Who is Sehreen Noor Ali?
Sehreen is a Co-Founder of Sleuth, a children’s health platform powered by thoughtful AI and crowdsourced insights that enable parents to understand, manage, and predict their child’s health.
Previously, Sehreen was an executive in education technology with experience spanning across sales, business development, and community-building. She is deeply operational and is adept at scaling nascent product lines into revenue-generating departments. Her sweet spot is closing large deals that get new products in the hands of parents.
Sehreen is a frequent speaker on business strategy in education technology and is the recipient of SXSWedu’s first ever Change Maker Award in 2015 for her founding of EdTechWomen. She is a fellow with the Pahara Institute, the 92Y’s Women inPower program, and the Truman National Security Project. She has appeared in Scary Mommy, Mom 2.0, The Harvard Business Review Podcast, and others.
What is Sleuth?
Sleuth is where parents easily share and find insights on their child’s health. Using safe, thoughtful technology, we turn personal experiences into data on the most relevant specialists, local resources, treatments, and diagnostic pathways for different childhood health concerns. We are a parent-led, parent-built business passionate about unlocking the collective power of caregiver expertise.
Who is on the Sleuth team?
Alex, my co-founder, and I met at Antler, a startup generator program. We each had to go one stage to introduce ourselves. I was amongst the very last of the 103 people to go on stage, and by that point, I wasn’t going to hold back even though I was one of very few mothers in the cohort. I mentioned that I taught my daughter to tell people her name was “shorty” in Spanish, and I’m convinced that my humor about parenthood help us connect! Alex is now also a father and bringing humor to what we do continues to be important.
What inspired you to start your company?
After my kids went to sleep, I’d whip out my phone and do research about their health on…Facebook. I knew this couldn’t be the best solution for parents to understand patterns in their kids’ development and health.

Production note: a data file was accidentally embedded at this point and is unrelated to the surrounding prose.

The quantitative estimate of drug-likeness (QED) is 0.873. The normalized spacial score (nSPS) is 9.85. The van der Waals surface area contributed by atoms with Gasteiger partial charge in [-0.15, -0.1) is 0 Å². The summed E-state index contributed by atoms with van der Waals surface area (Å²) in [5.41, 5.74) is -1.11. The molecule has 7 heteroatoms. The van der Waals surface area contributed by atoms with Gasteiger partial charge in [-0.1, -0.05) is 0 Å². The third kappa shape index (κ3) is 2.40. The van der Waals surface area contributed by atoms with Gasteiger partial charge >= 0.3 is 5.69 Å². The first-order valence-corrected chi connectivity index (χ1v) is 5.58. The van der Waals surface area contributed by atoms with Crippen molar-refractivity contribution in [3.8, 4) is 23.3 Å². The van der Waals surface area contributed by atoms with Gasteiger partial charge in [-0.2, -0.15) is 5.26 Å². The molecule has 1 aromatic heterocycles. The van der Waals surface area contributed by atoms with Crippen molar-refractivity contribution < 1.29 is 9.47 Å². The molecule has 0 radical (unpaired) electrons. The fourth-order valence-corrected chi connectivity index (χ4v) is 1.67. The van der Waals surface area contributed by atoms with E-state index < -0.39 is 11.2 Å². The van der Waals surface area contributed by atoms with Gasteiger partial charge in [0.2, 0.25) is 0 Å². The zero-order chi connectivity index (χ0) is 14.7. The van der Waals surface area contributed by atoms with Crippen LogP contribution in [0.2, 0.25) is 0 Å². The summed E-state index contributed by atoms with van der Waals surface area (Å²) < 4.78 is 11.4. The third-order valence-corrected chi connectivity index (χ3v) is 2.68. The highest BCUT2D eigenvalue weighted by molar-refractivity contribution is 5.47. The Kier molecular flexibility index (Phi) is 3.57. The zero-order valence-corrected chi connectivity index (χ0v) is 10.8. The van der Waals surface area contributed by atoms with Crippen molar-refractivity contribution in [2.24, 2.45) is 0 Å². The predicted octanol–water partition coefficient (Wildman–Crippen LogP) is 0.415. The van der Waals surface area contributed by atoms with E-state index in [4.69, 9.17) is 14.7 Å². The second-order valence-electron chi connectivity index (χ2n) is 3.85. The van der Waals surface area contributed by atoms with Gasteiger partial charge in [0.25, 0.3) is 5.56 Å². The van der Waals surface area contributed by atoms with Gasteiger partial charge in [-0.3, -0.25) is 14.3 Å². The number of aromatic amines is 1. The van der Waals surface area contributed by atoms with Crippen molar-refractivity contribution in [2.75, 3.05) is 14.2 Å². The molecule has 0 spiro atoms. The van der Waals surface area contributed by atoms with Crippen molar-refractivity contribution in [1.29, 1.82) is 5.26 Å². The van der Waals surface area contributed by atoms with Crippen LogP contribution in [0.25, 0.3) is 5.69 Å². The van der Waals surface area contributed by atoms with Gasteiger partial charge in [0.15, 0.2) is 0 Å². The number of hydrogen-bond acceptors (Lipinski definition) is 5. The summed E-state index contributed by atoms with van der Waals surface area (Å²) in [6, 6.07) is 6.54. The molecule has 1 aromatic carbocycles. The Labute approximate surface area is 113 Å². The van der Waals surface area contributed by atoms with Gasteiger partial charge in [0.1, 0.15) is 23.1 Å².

How will Sleuth change the world?
I truly believe that Sleuth will help unlock insights about children’s health that we just don’t have access to right now. Research on kids’ health is harder and less funded than adult health, and yet parents have high motivation to unlock answers for them and their communities. Our platform can help do this.
What is the hardest part of being a founder? And what’s the most rewarding?
The hardest part is feeling like I always have to be working, and yet the most rewarding is knowing there’s nothing else I’d rather be doing. I feel immensely grateful that this is my life’s work.
What is the most important life, career or startup lesson you’ve learned, and who (or what) taught it to you?
The most important lesson I’m learning is to embrace change. So many of my fears or desire to control things that can’t be controlled come from being worried about the future. But I’m seeing change more like a wave; if you ride through it, instead of trying to swim above it, then change can actually be a positive force. My perspective on this was blunt-forced into my life when my younger daughter got a devastating diagnosis at the moment we were supposed to start fundraising for Sleuth.
What is one thing you wish you’d known at the start of your startup journey?
I wish I had known how to sift the noise from the substance. There’s a lot of “early startup industrial complex” going on and it’s easy to mistake chasing shiny objects for actual progress.
Why do you do what you do?
I really love kids and I always have. I grew up in a community where I spent most of my evening hours at the mosque because my mother led our congregation for 7 years. I’d babysit younger kids, play games, talk to other adults, volunteer and just generally hang out with other families. I got to witness the immigration of families from all around South Asia (like mine) and Central Asia and how my mom, my dad, and so many other community members helped everyone settle in and thrive. I became fascinated by human potential and what it meant to unlock it. And so when I struggled to get answers about my kids’ health, despite all the privilege and education I had accumulated, it became imperative for me to figure this problem out.
Where do you go for inspiration?
I go inwards a lot. Again, the startup world is noisy and I’m a person who needs time alone to recharge and center. Truthfully, I never meant to start a VC-backed company. I had worked for several and had a front row seat at the uphill battle. But because it fell in my lap, it had more meaning and more personal alignment with my values, which makes it important for me to return to that space for inspiration.
Anything else you want people to know?
If you’re a parent that wants to see a specific symptom, condition, or diagnosis covered on Sleuth, please reach out.
Why Graham & Walker Loves Sleuth
Sleuth is offering peace of mind to parents who may not be able to find the answers they need for their children’s health online, and we see the powerful response from the parents who have benefited from Sleuth. In addition, Sehreen and Alex are both parents who feel this frustration on a personal level, and their complementary skills make them the right team to build this vision. Sleuth is an excellent company in our portfolio, and we’re proud to be one of their investors.